See the latest Pew Research Center data on U.S. political party affiliation, including trends in voting and elections.
Why do people belong to a party? Negative views of the opposing party are a major factor
Sizable majorities of Democrats and Republicans cite the other party’s harmful policies as a major reason they belong to their party.
Negative views of democracy more widespread in countries with low political affiliation
Across 35 nations, a median of 26% do not identify with any political party in their country. In countries where more people are unaffiliated with any political party, popular support for representative democracy is also lower.
Political Typology Reveals Deep Fissures on the Right and Left
The U.S. political landscape is dominated by partisanship, but there are divisions within both partisan coalitions on such issues as immigration, America’s “openness” and the size and scope of government.
Key takeaways on Americans’ growing partisan divide over political values
Our surveys conducted in June and July found little common ground among Republicans and Democrats on fundamental values. Here are eight takeaways.
Republicans much ‘colder’ than Democrats in views of professors
More Republicans offer a cold than warm view of college professors when asked to rate them on a “feeling thermometer.”
Democratic voters are increasingly likely to call their views liberal
The share of Democrats who describe their political views as liberal has steadily risen and is now 20 percentage points higher than in 2000.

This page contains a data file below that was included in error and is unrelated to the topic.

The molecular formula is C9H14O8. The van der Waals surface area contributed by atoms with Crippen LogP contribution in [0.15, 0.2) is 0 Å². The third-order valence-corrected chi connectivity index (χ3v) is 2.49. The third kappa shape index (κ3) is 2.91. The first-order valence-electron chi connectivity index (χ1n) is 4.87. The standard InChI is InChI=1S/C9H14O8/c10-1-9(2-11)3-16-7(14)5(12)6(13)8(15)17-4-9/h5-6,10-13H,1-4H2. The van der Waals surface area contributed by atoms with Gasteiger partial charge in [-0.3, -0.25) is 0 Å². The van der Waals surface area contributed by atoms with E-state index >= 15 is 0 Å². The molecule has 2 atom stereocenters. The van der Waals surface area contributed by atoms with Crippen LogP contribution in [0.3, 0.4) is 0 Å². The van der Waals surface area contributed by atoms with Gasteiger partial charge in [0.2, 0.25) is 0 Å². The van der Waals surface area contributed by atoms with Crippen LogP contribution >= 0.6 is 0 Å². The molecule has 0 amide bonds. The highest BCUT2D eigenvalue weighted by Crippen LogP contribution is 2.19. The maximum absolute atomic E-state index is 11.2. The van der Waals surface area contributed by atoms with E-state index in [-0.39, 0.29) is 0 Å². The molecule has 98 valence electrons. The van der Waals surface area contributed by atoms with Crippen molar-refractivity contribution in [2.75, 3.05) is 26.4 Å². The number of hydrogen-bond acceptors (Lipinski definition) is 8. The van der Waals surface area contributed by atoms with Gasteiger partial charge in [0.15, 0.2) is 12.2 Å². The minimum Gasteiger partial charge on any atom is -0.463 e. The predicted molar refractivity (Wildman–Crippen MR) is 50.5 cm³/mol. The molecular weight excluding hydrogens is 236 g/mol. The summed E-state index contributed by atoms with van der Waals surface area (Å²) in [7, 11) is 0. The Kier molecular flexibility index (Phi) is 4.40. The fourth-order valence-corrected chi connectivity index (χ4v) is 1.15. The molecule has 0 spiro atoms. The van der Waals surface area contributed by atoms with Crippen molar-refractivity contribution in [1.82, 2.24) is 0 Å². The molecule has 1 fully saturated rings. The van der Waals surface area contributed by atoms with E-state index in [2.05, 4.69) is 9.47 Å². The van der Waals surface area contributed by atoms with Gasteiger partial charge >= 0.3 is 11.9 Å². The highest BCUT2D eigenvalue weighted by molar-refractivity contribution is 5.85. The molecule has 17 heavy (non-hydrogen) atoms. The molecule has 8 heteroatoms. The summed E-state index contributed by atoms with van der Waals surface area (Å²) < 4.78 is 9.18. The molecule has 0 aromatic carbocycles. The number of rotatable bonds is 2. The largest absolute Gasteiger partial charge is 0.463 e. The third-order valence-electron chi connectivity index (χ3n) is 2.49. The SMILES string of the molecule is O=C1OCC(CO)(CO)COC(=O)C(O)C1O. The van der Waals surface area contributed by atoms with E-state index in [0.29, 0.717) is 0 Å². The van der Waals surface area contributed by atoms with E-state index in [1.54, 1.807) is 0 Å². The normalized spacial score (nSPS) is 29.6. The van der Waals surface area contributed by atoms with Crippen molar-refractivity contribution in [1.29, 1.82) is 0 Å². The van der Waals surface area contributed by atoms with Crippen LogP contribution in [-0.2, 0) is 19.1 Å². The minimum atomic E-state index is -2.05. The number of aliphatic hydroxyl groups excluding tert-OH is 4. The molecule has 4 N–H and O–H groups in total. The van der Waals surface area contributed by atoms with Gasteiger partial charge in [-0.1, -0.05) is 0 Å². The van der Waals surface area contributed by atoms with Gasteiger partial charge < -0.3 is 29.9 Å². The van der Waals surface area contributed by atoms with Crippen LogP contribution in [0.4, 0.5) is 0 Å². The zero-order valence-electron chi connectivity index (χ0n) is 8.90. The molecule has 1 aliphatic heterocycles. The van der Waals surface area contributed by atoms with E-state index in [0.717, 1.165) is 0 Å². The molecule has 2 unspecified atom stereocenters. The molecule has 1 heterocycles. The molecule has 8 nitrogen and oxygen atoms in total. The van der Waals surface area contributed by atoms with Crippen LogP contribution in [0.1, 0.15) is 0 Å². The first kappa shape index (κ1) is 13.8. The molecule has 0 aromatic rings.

Views of racism as a major problem increase sharply, especially among Democrats
The share of Americans who say racism is a “big problem” in society has increased 8 percentage points in the past two years – and has roughly doubled since 2011.
U.S. Muslims see their relationship with Trump as strained
About three-quarters of Muslim Americans say Trump is unfriendly toward them, and just 19% say they approve of the job Trump is doing as president.
Among gun owners, NRA members have a unique set of views and experiences
While the demographic profile of NRA members is similar to that of other gun owners, their political views, the way they use their firearms and their attitudes about gun policy differ significantly from gun owners who are not members of the organization.
Bipartisan support for some gun proposals, stark partisan divisions on many others
Republicans and Democrats find rare common ground on some gun policy proposals in the U.S., but there are sharp partisan differences on other issues.